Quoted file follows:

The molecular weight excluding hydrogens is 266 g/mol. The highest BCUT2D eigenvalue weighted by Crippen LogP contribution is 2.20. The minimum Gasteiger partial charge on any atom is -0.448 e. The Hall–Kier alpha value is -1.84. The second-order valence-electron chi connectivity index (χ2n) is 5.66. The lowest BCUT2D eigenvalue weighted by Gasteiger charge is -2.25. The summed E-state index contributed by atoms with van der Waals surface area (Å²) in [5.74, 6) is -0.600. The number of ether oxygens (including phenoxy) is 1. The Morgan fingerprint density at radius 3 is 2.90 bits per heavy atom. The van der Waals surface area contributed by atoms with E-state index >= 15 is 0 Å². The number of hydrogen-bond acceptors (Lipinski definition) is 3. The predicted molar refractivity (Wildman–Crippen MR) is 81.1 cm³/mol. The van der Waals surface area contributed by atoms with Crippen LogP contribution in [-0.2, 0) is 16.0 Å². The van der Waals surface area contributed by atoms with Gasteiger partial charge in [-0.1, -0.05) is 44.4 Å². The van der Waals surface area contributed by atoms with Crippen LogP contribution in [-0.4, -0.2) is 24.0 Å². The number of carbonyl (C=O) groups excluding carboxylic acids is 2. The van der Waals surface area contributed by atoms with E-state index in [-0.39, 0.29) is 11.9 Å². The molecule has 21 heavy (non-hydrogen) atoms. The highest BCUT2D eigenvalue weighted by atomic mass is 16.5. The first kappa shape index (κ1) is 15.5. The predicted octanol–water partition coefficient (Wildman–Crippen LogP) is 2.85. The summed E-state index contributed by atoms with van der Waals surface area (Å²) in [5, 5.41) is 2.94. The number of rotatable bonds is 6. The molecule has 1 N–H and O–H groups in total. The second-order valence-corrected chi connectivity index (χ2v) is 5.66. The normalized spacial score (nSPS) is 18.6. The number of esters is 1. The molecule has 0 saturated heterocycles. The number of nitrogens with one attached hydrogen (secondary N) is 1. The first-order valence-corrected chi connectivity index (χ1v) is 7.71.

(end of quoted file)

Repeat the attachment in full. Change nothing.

The molecular weight excluding hydrogens is 266 g/mol. The highest BCUT2D eigenvalue weighted by Crippen LogP contribution is 2.20. The minimum Gasteiger partial charge on any atom is -0.448 e. The Hall–Kier alpha value is -1.84. The second-order valence-electron chi connectivity index (χ2n) is 5.66. The lowest BCUT2D eigenvalue weighted by Gasteiger charge is -2.25. The summed E-state index contributed by atoms with van der Waals surface area (Å²) in [5.74, 6) is -0.600. The number of ether oxygens (including phenoxy) is 1. The Morgan fingerprint density at radius 3 is 2.90 bits per heavy atom. The van der Waals surface area contributed by atoms with E-state index >= 15 is 0 Å². The number of hydrogen-bond acceptors (Lipinski definition) is 3. The predicted molar refractivity (Wildman–Crippen MR) is 81.1 cm³/mol. The van der Waals surface area contributed by atoms with Crippen LogP contribution in [-0.2, 0) is 16.0 Å². The van der Waals surface area contributed by atoms with Gasteiger partial charge in [-0.1, -0.05) is 44.4 Å². The van der Waals surface area contributed by atoms with Crippen LogP contribution in [-0.4, -0.2) is 24.0 Å². The number of carbonyl (C=O) groups excluding carboxylic acids is 2. The van der Waals surface area contributed by atoms with E-state index in [-0.39, 0.29) is 11.9 Å². The molecule has 21 heavy (non-hydrogen) atoms. The highest BCUT2D eigenvalue weighted by atomic mass is 16.5. The first kappa shape index (κ1) is 15.5. The predicted octanol–water partition coefficient (Wildman–Crippen LogP) is 2.85. The summed E-state index contributed by atoms with van der Waals surface area (Å²) in [5, 5.41) is 2.94. The number of rotatable bonds is 6. The molecule has 1 N–H and O–H groups in total. The second-order valence-corrected chi connectivity index (χ2v) is 5.66. The normalized spacial score (nSPS) is 18.6. The number of esters is 1. The molecule has 0 saturated heterocycles. The number of nitrogens with one attached hydrogen (secondary N) is 1. The first-order valence-corrected chi connectivity index (χ1v) is 7.71.